Before we get to today's mailbag, we've got a few injury notes on Friday starters to pass along. First, San Diego State junior righthander Addison Reed will miss at least three weeks after breaking his pinkie finger on a comebacker in Saturday's win against Santa Clara. After the game, he said his finger just felt stiff but was not broken, but he continued to feel pain over the next few days and had surgery on Tuesday, according to the Daily Aztec. Reed has been superb this spring in his transition from All-America closer to Friday ace, going 4-1, 2.70 with 36 strikeouts and seven walks in 33 innings.
The news is better for Louisiana State junior righthander Anthony Ranaudo. Tigers coach Paul Mainieri told BA last week that he hoped Ranaudo could return from his stress reaction in his throwing arm this weekend against Tennessee, and he confirmed this week that Ranaudo will indeed be back on the mound against the Volunteers. He will get the start Sunday and will likely only throw two or three innings.
And Boston College junior lefthander Pat Dean, a potential top-three-rounds pick in June's draft, will be back in action this weekend after missing last weekend's series against Virginia. The Eagles say Dean merely slept on his arm wrong and had some lingering stiffness. He wanted to throw Sunday, but BC held him back to be safe. He'll be back in the rotation this weekend. Dean was outstanding in his last start two weeks ago, striking out nine over eight shutout innings in a win against Miami. One scout said he has seen Dean up to 93 mph this year to go along with a good curveball and changeup, though another scout said he saw Dean working at 87-90.
On to the mailbag:
Can you please analyze the Mountain West? TCU is steady as a dominant force, but New Mexico and Utah intrigue me. Is UNM’s hot start a mirage? Utah had a nice weekend, do you see (coach Bill) Kinneberg’s guys picking up steam as the weather warms? Does San Diego State return to being kind of enigmatic in (Stephen) Strasburg’s wake? Does Air Force present enough of a drag at the bottom of the league to prevent it from really making a move in the national consciousness—and the RPI?
Last year was a banner season for the Mountain West, which sent three teams to regionals after never sending more than one team for the first decade of the conference's existence. Texas Christian has emerged as a superpower in 2010, surging into the top five in the rankings and looking like an early contender for a national seed in the NCAA tournament, and I don't think any RPI drain incurred by facing Air Force six times will doom TCU's national seed ambitions, though that drain leaves little margin for error. But the rest of the conference picture is more muddled.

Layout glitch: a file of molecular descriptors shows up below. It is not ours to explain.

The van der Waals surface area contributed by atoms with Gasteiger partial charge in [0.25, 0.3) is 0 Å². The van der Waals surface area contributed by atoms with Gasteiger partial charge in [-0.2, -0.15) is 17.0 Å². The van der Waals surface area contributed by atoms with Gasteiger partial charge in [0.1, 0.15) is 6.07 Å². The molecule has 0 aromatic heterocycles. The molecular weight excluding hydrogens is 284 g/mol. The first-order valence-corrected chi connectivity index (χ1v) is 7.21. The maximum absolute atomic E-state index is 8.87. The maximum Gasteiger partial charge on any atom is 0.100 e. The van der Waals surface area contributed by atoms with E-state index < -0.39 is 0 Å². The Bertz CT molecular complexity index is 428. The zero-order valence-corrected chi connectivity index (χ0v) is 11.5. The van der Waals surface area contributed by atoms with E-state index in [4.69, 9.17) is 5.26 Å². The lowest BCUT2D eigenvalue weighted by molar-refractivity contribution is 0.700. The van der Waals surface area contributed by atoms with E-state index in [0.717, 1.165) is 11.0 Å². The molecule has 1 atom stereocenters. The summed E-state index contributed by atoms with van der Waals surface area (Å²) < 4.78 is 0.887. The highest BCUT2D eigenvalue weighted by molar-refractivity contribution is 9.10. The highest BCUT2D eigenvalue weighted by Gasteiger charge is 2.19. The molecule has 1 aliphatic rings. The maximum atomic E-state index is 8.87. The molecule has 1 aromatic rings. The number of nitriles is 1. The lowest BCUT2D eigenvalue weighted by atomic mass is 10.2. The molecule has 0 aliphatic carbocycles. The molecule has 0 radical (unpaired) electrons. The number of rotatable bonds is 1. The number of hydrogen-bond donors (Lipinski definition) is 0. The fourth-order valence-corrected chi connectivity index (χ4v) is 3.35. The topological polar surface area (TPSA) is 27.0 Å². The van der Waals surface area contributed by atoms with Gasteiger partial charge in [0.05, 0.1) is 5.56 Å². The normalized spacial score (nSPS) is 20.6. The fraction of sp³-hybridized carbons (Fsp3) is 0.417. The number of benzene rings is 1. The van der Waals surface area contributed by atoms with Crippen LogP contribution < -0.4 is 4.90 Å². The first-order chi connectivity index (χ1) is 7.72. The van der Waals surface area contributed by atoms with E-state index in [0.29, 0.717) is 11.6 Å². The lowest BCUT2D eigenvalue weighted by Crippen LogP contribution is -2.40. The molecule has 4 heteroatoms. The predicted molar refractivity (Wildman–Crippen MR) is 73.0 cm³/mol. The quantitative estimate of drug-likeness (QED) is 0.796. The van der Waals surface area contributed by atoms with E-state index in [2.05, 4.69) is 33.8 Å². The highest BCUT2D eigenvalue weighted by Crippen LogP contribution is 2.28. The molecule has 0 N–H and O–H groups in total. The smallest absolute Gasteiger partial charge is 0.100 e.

New Mexico is the only other team in the MWC with a viable chance to earn an at-large regional bid if it fails to win the conference tournament. John Manuel wrote about the rise of the Lobos in a recent column, and I agree wholeheartedly with his bottom line: The culture of that program has changed, and New Mexico is a legitimate regional contender. Winning that season-opening series at Texas gives UNM something big to hang its hat on, provided it gets through the conference season in good shape. I still don't think New Mexico has the kind of front-line pitching staff (its team ERA is 5.68 heading into the second of two midweek games at Arizona today) to make it a lock for regionals, but it has at least a real shot to make the NCAA tournament for the first time since 1962.
But San Diego State, which earned an at-large bid last year with a team built around national Player of the Year Stephen Strasburg, has taken a step back with a younger team this year, and losing Addison Reed to a broken finger for a while is going to sting. The Aztecs don't have a consistent enough lineup or a deep enough pitching staff to return to the postseason this year, unless they get hot at exactly the right time and run through the conference tournament.
That's exactly what Utah did last year, winning the automatic bid to reach regionals for the first time since 1960 after finishing 8-16 (sixth place out of seven teams) in MWC play. The Utes are sitting at 9-9 right now, having won a big road series at New Mexico this past weekend, but they squandered their opportunity to build an at-large case in the preconference season, dropping road series against UC Davis and Washington State and going 1-2 against Oregon State and Portland in a tournament. Still, Utah has a dangerous lineup built around a solid core in corner infielders C.J. Cron and Nick Kuroczko plus shortstop Michael Beltran, and competitive senior righty Jordan Whatcott gives the Utes a chance every Friday.
On the whole, the Mountain West is not as strong as it was a year ago, when Brigham Young gave the league yet another team with regional aspirations. But once again it is stronger than fellow Western mid-major conferences like the West Coast and Western Athletic, and the MWC undeniably has upward momentum.
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